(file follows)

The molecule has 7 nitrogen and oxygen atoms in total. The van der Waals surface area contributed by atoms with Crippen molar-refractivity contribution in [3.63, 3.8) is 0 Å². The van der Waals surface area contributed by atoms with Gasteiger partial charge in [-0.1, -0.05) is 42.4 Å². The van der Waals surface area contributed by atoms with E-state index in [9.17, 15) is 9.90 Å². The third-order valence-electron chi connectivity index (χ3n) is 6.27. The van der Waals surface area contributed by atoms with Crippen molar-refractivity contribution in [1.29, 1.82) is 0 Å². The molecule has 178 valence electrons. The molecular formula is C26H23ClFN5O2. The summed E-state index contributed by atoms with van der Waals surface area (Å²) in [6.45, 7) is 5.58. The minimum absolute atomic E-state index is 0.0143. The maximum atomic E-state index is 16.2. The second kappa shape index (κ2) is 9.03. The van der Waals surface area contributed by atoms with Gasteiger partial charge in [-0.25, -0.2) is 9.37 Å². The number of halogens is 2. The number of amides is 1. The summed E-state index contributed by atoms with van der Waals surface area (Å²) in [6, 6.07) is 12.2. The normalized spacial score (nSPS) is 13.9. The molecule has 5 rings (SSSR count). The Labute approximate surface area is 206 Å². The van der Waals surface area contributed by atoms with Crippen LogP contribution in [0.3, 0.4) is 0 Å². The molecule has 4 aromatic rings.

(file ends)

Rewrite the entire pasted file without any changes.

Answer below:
The molecule has 7 nitrogen and oxygen atoms in total. The van der Waals surface area contributed by atoms with Crippen molar-refractivity contribution in [3.63, 3.8) is 0 Å². The van der Waals surface area contributed by atoms with Gasteiger partial charge in [-0.1, -0.05) is 42.4 Å². The van der Waals surface area contributed by atoms with E-state index in [9.17, 15) is 9.90 Å². The third-order valence-electron chi connectivity index (χ3n) is 6.27. The van der Waals surface area contributed by atoms with Crippen molar-refractivity contribution in [1.29, 1.82) is 0 Å². The molecule has 178 valence electrons. The molecular formula is C26H23ClFN5O2. The summed E-state index contributed by atoms with van der Waals surface area (Å²) in [6.45, 7) is 5.58. The minimum absolute atomic E-state index is 0.0143. The maximum atomic E-state index is 16.2. The second kappa shape index (κ2) is 9.03. The van der Waals surface area contributed by atoms with Gasteiger partial charge in [-0.25, -0.2) is 9.37 Å². The number of halogens is 2. The number of amides is 1. The summed E-state index contributed by atoms with van der Waals surface area (Å²) in [6, 6.07) is 12.2. The normalized spacial score (nSPS) is 13.9. The molecule has 5 rings (SSSR count). The Labute approximate surface area is 206 Å². The van der Waals surface area contributed by atoms with Crippen LogP contribution in [0.3, 0.4) is 0 Å². The molecule has 4 aromatic rings.